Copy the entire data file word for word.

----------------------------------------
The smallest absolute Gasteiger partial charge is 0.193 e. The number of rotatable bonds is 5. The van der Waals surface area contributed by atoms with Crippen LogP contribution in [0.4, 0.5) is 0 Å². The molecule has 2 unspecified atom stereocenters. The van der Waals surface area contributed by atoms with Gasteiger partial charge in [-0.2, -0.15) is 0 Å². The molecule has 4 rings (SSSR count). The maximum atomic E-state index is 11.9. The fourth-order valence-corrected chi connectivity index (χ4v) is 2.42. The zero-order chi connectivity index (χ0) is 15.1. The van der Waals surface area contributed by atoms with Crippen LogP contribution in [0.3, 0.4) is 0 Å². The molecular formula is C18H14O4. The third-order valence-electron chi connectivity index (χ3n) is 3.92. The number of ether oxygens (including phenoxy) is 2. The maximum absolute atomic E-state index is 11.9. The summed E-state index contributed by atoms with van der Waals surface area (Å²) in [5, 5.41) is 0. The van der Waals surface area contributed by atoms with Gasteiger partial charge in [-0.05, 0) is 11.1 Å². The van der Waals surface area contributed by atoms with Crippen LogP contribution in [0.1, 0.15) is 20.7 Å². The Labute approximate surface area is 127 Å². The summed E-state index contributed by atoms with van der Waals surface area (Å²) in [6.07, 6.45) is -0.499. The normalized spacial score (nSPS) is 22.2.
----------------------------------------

The smallest absolute Gasteiger partial charge is 0.193 e. The number of rotatable bonds is 5. The van der Waals surface area contributed by atoms with Crippen LogP contribution in [0.4, 0.5) is 0 Å². The molecule has 2 unspecified atom stereocenters. The van der Waals surface area contributed by atoms with Gasteiger partial charge in [-0.2, -0.15) is 0 Å². The molecule has 4 rings (SSSR count). The maximum atomic E-state index is 11.9. The fourth-order valence-corrected chi connectivity index (χ4v) is 2.42. The zero-order chi connectivity index (χ0) is 15.1. The van der Waals surface area contributed by atoms with Crippen LogP contribution in [0.3, 0.4) is 0 Å². The molecular formula is C18H14O4. The third-order valence-electron chi connectivity index (χ3n) is 3.92. The number of ether oxygens (including phenoxy) is 2. The maximum absolute atomic E-state index is 11.9. The summed E-state index contributed by atoms with van der Waals surface area (Å²) in [5, 5.41) is 0. The van der Waals surface area contributed by atoms with Gasteiger partial charge in [-0.05, 0) is 11.1 Å². The van der Waals surface area contributed by atoms with Crippen LogP contribution in [0.1, 0.15) is 20.7 Å². The Labute approximate surface area is 127 Å². The summed E-state index contributed by atoms with van der Waals surface area (Å²) in [6.07, 6.45) is -0.499. The normalized spacial score (nSPS) is 22.2.